Popular actress Charity Dhlodhlo, who appeared in the famous local soap Studio 263 as Mai Madziva, approached the Harare Civil Court last week seeking an interdict against her landlord whom she is accusing of threatening to evict her from her premises over US$200 rentals without following due court processes.
Dhlodhlo claims that she entered into a verbal lease agreement with Anna Ramushi Sango where they agreed that she would pay $350 per month.
On May 27, 2019 Sango gave her a verbal notice to vacate the premises if she does not pay the sum of US$200.
“Despite such verbal notice, the applicant indicated that she cannot meet the respondent’s demand of paying US$200 per month, hence the respondent is now threatening to unlawfully evict the applicant without any due court processes,” reads part of Dhlodhlo’s founding affidavit.
“The respondent has already disconnected water supplies and removed the gate which will make life difficult for the applicant to stay without those necessities. I humbly submit that the respondent’s action of taking the law into her own hands is unlawful and should not be condoned.”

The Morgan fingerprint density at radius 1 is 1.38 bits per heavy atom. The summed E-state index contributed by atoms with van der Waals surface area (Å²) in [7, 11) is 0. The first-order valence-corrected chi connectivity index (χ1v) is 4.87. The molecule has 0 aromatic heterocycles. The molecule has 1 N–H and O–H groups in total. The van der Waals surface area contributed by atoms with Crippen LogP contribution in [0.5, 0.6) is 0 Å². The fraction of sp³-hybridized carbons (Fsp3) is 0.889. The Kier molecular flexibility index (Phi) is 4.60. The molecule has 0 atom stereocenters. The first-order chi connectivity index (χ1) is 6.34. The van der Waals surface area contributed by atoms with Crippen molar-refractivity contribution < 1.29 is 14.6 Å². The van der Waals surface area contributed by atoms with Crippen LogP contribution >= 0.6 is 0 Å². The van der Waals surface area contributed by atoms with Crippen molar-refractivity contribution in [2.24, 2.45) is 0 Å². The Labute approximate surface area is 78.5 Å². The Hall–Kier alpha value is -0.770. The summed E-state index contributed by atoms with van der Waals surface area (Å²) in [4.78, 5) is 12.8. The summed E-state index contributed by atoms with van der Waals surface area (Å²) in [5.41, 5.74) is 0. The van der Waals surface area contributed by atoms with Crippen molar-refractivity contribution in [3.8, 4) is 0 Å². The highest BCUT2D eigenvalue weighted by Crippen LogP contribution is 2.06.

The matter appeared before Harare Civil Court provincial magistrate Mr Lazini Ncube, who struck it off from the roll following indications that both parties were in default.
Last month, Dhlodhlo dragged Prophetic Healing and Deliverance (PHD) Ministries leader Prophet Walter Magaya’s personal bodyguard James Dzamu accusing him of making death threats to her.
She accused Dzamu of threatening to kill her for revealing sordid details about Magaya’s business and private life.
In her testimony, Dhlodhlo told the court that Dzamu approached her while she was parked outside the gate of her house waiting for her daughter to open it.
She said Dzamu just emerged from behind an avocado tree and proceeded to her car and said: “Charity, if you want to die keep on doing what you are doing; talking about (Prophet) Magaya. If you are someone just keep quiet.”
However, Mbare magistrate Mr Stanford Mambanje cleared Dzamu of any wrongdoing at the end of the prosecution’s case.
The court found that Dhlodhlo’s evidence was not credible enough and that it was riddled with inconsistencies.